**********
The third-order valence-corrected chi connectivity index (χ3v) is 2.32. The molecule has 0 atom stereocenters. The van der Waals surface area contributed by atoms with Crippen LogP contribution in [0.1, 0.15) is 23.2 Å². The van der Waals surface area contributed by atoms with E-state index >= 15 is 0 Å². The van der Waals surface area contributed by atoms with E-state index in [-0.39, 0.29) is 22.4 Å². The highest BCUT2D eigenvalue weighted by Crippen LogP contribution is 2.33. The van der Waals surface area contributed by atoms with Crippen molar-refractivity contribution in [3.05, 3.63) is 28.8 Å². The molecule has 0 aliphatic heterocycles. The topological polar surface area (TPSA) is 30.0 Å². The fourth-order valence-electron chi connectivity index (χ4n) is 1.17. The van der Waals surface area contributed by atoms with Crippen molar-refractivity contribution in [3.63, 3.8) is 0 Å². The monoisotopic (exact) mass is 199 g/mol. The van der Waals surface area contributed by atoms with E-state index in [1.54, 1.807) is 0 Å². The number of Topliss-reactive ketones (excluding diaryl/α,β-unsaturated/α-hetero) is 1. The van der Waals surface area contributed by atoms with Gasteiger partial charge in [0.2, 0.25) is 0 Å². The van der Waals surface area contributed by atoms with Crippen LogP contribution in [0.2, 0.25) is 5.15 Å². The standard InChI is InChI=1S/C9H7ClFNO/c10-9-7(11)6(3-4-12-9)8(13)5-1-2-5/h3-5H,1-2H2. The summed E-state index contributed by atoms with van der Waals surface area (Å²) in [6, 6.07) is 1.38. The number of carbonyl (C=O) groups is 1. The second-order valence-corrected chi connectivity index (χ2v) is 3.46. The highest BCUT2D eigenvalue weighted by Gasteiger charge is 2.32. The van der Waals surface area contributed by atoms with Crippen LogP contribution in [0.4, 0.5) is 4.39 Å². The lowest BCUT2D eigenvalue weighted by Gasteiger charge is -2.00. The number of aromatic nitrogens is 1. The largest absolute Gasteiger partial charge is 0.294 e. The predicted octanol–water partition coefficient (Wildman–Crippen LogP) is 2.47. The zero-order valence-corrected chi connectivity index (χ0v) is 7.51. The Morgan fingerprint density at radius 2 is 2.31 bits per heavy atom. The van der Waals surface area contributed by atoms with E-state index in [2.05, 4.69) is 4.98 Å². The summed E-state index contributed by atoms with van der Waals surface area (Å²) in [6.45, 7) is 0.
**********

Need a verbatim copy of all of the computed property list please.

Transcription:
The third-order valence-corrected chi connectivity index (χ3v) is 2.32. The molecule has 0 atom stereocenters. The van der Waals surface area contributed by atoms with Crippen LogP contribution in [0.1, 0.15) is 23.2 Å². The van der Waals surface area contributed by atoms with E-state index >= 15 is 0 Å². The van der Waals surface area contributed by atoms with E-state index in [-0.39, 0.29) is 22.4 Å². The highest BCUT2D eigenvalue weighted by Crippen LogP contribution is 2.33. The van der Waals surface area contributed by atoms with Crippen molar-refractivity contribution in [3.05, 3.63) is 28.8 Å². The molecule has 0 aliphatic heterocycles. The topological polar surface area (TPSA) is 30.0 Å². The fourth-order valence-electron chi connectivity index (χ4n) is 1.17. The van der Waals surface area contributed by atoms with Crippen molar-refractivity contribution in [3.63, 3.8) is 0 Å². The monoisotopic (exact) mass is 199 g/mol. The van der Waals surface area contributed by atoms with E-state index in [1.54, 1.807) is 0 Å². The number of Topliss-reactive ketones (excluding diaryl/α,β-unsaturated/α-hetero) is 1. The van der Waals surface area contributed by atoms with Gasteiger partial charge in [0.2, 0.25) is 0 Å². The van der Waals surface area contributed by atoms with Crippen LogP contribution in [0.2, 0.25) is 5.15 Å². The standard InChI is InChI=1S/C9H7ClFNO/c10-9-7(11)6(3-4-12-9)8(13)5-1-2-5/h3-5H,1-2H2. The summed E-state index contributed by atoms with van der Waals surface area (Å²) in [6, 6.07) is 1.38. The number of carbonyl (C=O) groups is 1. The second-order valence-corrected chi connectivity index (χ2v) is 3.46. The highest BCUT2D eigenvalue weighted by Gasteiger charge is 2.32. The van der Waals surface area contributed by atoms with Crippen LogP contribution in [0.4, 0.5) is 4.39 Å². The lowest BCUT2D eigenvalue weighted by Gasteiger charge is -2.00. The number of aromatic nitrogens is 1. The largest absolute Gasteiger partial charge is 0.294 e. The predicted octanol–water partition coefficient (Wildman–Crippen LogP) is 2.47. The zero-order valence-corrected chi connectivity index (χ0v) is 7.51. The Morgan fingerprint density at radius 2 is 2.31 bits per heavy atom. The van der Waals surface area contributed by atoms with E-state index in [2.05, 4.69) is 4.98 Å². The summed E-state index contributed by atoms with van der Waals surface area (Å²) in [6.45, 7) is 0.